The touchscreen device allows wagers to be made from just about anywhere around the casino — from a gondola, a room, the bar, a buffet station or the sports book. It features a Samsung Galaxy tablet and operates like any mobile phone app.
Chris Reynolds, senior manager for pocketcasino, says the gambling gadget is fast becoming a hit with every gaming segment.
“For the hardcore gambler who really pays attention to the odds, it is more than on par with everything else in the casino,” says Reynolds. “Even our self-proclaimed non-gamblers are interested in it just from a tech point of view.”
Users of the device can bet on everything from free throws incomplete passes to traditional casino games such as craps, baccarat and poker.

Cirque du Soleil dominates the desert

One might be able to fit its nimble performers into a mold, but Cirque du Soleil is the circus that refuses to conform.
That’s why the Montreal-based troupe has become virtually synonymous with the ever-transforming Las Vegas nightlife through its visually breathtaking shows that range from the aquatic to the erotic, with an homage or two to musical royalty in-between.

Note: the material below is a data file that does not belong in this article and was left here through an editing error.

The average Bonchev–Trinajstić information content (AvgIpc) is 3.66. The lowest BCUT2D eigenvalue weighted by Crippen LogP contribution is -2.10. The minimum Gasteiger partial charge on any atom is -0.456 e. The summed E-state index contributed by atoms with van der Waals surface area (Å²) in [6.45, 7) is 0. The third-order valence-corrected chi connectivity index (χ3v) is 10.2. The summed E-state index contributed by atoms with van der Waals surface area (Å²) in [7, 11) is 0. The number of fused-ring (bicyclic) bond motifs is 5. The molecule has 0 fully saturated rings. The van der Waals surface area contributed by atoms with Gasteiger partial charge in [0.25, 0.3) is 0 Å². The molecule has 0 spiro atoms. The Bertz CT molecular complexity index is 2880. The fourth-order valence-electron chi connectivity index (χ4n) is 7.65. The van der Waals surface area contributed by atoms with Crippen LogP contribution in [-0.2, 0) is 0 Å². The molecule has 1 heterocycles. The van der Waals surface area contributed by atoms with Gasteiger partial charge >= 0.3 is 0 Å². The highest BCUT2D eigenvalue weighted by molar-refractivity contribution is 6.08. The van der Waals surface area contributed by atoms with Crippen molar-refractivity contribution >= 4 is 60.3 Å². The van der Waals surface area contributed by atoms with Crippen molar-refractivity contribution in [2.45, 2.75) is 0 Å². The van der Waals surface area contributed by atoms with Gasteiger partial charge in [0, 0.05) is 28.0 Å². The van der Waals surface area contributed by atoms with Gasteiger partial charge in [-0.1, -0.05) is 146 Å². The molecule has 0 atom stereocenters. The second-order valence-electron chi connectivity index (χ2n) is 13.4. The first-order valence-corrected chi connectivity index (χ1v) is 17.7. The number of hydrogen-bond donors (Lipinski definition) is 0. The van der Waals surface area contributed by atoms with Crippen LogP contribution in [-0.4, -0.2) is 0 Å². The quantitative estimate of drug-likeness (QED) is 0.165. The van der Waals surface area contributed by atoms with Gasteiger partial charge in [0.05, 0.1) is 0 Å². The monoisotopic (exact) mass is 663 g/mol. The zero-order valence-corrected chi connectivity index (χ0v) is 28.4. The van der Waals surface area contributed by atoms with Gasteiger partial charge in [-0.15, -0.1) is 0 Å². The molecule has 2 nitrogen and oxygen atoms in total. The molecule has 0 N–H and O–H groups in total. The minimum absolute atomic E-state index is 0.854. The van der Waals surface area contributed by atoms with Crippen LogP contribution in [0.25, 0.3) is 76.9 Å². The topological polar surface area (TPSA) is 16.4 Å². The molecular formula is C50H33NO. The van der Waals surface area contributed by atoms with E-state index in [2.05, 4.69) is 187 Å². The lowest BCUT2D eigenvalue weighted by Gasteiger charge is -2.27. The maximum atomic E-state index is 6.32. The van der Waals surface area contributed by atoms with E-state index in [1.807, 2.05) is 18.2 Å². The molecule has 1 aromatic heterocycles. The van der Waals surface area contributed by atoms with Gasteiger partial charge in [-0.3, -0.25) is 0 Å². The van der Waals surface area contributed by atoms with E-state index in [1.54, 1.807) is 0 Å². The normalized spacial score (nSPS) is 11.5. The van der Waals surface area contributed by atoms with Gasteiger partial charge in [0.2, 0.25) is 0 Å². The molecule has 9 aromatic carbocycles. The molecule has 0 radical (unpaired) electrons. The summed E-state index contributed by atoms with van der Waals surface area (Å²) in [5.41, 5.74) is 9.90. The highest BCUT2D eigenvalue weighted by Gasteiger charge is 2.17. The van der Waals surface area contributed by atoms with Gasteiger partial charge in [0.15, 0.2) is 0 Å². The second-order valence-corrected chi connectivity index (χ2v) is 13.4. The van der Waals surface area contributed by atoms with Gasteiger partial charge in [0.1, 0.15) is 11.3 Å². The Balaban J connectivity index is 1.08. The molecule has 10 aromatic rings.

With seven resident shows that annually rake in more than $600 million — and that’s before merchandising — Cirque du Soleil has been able to capitalize on the rapid development of Sin City for almost two decades. When Vegas wanted to appeal to the entire family in the early ’90s, Cirque introduced their first permanent production, the fantasy spectacle “Mystere.”
Also playing are “O,” “Ka” and “Criss Angel: Believe,” as well as massive productions showcasing the music of the Beatles (“Love”) and Elvis Presley.
Add it all up and 121,000 customers attend a Cirque on a weekly basis.
Their trick to success? Reinvention.
“Every time we’ve branched out we’ve brought a new segment of audience to Cirque,” says senior VP Jerry Nadal. “Every time (founder Guy Laliberte) looks at a new production, he wants to reinvent the company and stay cutting edge, extending the limits of the possible.”
Those limits now include bringing Michael Jackson and Neverland back to life, which Cirque intends to do with a permanent show at Mandalay Bay in 2013.

Nevada aims to lure filmmakers, TV shows